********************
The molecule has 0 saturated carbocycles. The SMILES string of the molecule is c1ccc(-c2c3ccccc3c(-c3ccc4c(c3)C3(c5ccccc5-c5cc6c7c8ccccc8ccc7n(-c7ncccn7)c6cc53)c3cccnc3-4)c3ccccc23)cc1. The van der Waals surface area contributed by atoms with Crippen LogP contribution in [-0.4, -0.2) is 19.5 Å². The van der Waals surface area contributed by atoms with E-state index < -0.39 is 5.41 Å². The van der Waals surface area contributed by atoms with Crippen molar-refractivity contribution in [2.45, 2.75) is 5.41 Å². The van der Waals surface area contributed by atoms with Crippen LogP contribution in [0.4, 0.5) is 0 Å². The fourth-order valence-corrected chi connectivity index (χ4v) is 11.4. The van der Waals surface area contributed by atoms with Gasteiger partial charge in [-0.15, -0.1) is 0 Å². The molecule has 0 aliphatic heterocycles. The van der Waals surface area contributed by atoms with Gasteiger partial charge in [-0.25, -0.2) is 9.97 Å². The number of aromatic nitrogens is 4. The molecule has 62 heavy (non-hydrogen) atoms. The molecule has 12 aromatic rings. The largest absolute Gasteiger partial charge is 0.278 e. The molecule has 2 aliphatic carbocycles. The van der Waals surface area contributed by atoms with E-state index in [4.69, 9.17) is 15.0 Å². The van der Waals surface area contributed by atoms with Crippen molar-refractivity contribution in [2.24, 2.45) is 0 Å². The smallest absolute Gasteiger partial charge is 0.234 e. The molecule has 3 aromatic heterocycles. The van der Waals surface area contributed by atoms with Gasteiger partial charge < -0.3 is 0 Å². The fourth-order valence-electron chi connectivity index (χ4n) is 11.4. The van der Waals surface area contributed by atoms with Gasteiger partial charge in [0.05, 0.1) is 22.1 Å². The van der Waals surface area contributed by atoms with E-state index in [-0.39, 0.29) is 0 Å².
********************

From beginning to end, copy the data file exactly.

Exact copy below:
The molecule has 0 saturated carbocycles. The SMILES string of the molecule is c1ccc(-c2c3ccccc3c(-c3ccc4c(c3)C3(c5ccccc5-c5cc6c7c8ccccc8ccc7n(-c7ncccn7)c6cc53)c3cccnc3-4)c3ccccc23)cc1. The van der Waals surface area contributed by atoms with Crippen LogP contribution in [-0.4, -0.2) is 19.5 Å². The van der Waals surface area contributed by atoms with E-state index < -0.39 is 5.41 Å². The van der Waals surface area contributed by atoms with Crippen molar-refractivity contribution in [2.45, 2.75) is 5.41 Å². The van der Waals surface area contributed by atoms with Crippen LogP contribution in [0.4, 0.5) is 0 Å². The fourth-order valence-corrected chi connectivity index (χ4v) is 11.4. The van der Waals surface area contributed by atoms with Gasteiger partial charge in [-0.15, -0.1) is 0 Å². The molecule has 0 aliphatic heterocycles. The van der Waals surface area contributed by atoms with Gasteiger partial charge in [-0.25, -0.2) is 9.97 Å². The number of aromatic nitrogens is 4. The molecule has 62 heavy (non-hydrogen) atoms. The molecule has 12 aromatic rings. The largest absolute Gasteiger partial charge is 0.278 e. The molecule has 2 aliphatic carbocycles. The van der Waals surface area contributed by atoms with E-state index in [4.69, 9.17) is 15.0 Å². The van der Waals surface area contributed by atoms with Crippen molar-refractivity contribution in [2.24, 2.45) is 0 Å². The smallest absolute Gasteiger partial charge is 0.234 e. The molecule has 3 aromatic heterocycles. The van der Waals surface area contributed by atoms with Gasteiger partial charge < -0.3 is 0 Å². The fourth-order valence-electron chi connectivity index (χ4n) is 11.4. The van der Waals surface area contributed by atoms with Gasteiger partial charge in [0.05, 0.1) is 22.1 Å². The van der Waals surface area contributed by atoms with E-state index in [-0.39, 0.29) is 0 Å².